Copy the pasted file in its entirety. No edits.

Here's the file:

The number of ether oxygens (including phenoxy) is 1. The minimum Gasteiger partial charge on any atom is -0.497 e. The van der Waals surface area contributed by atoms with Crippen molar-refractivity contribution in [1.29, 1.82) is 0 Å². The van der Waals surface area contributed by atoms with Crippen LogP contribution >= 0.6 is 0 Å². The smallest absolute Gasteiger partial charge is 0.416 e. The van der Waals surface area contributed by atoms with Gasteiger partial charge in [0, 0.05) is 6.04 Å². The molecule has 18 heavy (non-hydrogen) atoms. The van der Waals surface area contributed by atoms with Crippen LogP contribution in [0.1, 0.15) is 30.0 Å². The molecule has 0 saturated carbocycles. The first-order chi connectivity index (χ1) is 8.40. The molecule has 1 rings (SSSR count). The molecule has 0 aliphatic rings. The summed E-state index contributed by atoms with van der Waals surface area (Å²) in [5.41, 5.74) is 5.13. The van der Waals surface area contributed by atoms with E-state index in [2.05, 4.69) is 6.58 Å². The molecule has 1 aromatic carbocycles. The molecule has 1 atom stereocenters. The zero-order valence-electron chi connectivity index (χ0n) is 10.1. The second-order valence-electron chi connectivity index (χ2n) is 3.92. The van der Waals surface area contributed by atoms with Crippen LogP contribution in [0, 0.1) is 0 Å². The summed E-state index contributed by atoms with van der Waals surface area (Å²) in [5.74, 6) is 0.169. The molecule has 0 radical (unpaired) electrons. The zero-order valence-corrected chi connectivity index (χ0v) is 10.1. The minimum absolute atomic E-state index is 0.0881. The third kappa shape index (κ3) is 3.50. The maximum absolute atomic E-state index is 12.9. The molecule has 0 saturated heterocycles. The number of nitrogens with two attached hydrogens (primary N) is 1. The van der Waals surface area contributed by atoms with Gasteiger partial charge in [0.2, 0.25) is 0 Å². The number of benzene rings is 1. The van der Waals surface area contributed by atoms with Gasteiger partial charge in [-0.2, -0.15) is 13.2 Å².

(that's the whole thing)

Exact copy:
The number of ether oxygens (including phenoxy) is 1. The minimum Gasteiger partial charge on any atom is -0.497 e. The van der Waals surface area contributed by atoms with Crippen molar-refractivity contribution in [1.29, 1.82) is 0 Å². The van der Waals surface area contributed by atoms with Crippen LogP contribution >= 0.6 is 0 Å². The smallest absolute Gasteiger partial charge is 0.416 e. The van der Waals surface area contributed by atoms with Gasteiger partial charge in [0, 0.05) is 6.04 Å². The molecule has 18 heavy (non-hydrogen) atoms. The van der Waals surface area contributed by atoms with Crippen LogP contribution in [0.1, 0.15) is 30.0 Å². The molecule has 0 saturated carbocycles. The first-order chi connectivity index (χ1) is 8.40. The molecule has 1 rings (SSSR count). The molecule has 0 aliphatic rings. The summed E-state index contributed by atoms with van der Waals surface area (Å²) in [5.41, 5.74) is 5.13. The van der Waals surface area contributed by atoms with E-state index in [2.05, 4.69) is 6.58 Å². The molecule has 1 aromatic carbocycles. The molecule has 1 atom stereocenters. The zero-order valence-electron chi connectivity index (χ0n) is 10.1. The second-order valence-electron chi connectivity index (χ2n) is 3.92. The van der Waals surface area contributed by atoms with Crippen LogP contribution in [0, 0.1) is 0 Å². The summed E-state index contributed by atoms with van der Waals surface area (Å²) in [5.74, 6) is 0.169. The molecule has 0 radical (unpaired) electrons. The zero-order valence-corrected chi connectivity index (χ0v) is 10.1. The minimum absolute atomic E-state index is 0.0881. The third kappa shape index (κ3) is 3.50. The maximum absolute atomic E-state index is 12.9. The molecule has 0 saturated heterocycles. The number of nitrogens with two attached hydrogens (primary N) is 1. The van der Waals surface area contributed by atoms with Gasteiger partial charge in [0.2, 0.25) is 0 Å². The number of benzene rings is 1. The van der Waals surface area contributed by atoms with Gasteiger partial charge in [-0.2, -0.15) is 13.2 Å².